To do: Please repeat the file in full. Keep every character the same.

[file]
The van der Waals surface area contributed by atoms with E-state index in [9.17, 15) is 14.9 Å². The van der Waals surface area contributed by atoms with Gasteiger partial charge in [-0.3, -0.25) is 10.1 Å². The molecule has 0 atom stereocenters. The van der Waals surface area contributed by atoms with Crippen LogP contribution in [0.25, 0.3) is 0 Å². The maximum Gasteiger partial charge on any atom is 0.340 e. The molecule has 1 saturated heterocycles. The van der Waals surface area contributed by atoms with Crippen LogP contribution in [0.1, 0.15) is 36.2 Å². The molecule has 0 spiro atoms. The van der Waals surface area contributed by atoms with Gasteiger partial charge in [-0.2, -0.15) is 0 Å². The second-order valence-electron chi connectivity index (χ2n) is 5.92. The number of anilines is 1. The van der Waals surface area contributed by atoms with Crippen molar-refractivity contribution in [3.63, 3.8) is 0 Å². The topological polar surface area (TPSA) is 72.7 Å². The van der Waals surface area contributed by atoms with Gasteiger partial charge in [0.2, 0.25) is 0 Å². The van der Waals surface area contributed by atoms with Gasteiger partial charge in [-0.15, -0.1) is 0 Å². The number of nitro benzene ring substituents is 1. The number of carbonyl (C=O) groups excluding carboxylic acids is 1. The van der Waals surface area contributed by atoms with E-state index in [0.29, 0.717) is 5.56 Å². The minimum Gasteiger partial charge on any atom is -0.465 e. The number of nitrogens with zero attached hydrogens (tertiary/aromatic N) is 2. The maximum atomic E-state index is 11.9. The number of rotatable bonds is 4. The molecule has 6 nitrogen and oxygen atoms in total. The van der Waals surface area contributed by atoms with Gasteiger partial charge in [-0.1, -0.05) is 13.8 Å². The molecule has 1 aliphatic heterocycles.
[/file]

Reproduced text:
The van der Waals surface area contributed by atoms with E-state index in [9.17, 15) is 14.9 Å². The van der Waals surface area contributed by atoms with Gasteiger partial charge in [-0.3, -0.25) is 10.1 Å². The molecule has 0 atom stereocenters. The van der Waals surface area contributed by atoms with Crippen LogP contribution in [0.25, 0.3) is 0 Å². The maximum Gasteiger partial charge on any atom is 0.340 e. The molecule has 1 saturated heterocycles. The van der Waals surface area contributed by atoms with Crippen LogP contribution in [0.1, 0.15) is 36.2 Å². The molecule has 0 spiro atoms. The van der Waals surface area contributed by atoms with Gasteiger partial charge in [-0.2, -0.15) is 0 Å². The second-order valence-electron chi connectivity index (χ2n) is 5.92. The number of anilines is 1. The van der Waals surface area contributed by atoms with Crippen molar-refractivity contribution in [3.63, 3.8) is 0 Å². The topological polar surface area (TPSA) is 72.7 Å². The van der Waals surface area contributed by atoms with Gasteiger partial charge in [0.2, 0.25) is 0 Å². The van der Waals surface area contributed by atoms with Gasteiger partial charge in [-0.15, -0.1) is 0 Å². The number of nitro benzene ring substituents is 1. The number of carbonyl (C=O) groups excluding carboxylic acids is 1. The van der Waals surface area contributed by atoms with E-state index in [0.29, 0.717) is 5.56 Å². The minimum Gasteiger partial charge on any atom is -0.465 e. The number of nitrogens with zero attached hydrogens (tertiary/aromatic N) is 2. The maximum atomic E-state index is 11.9. The number of rotatable bonds is 4. The molecule has 6 nitrogen and oxygen atoms in total. The van der Waals surface area contributed by atoms with Gasteiger partial charge in [-0.1, -0.05) is 13.8 Å². The molecule has 1 aliphatic heterocycles.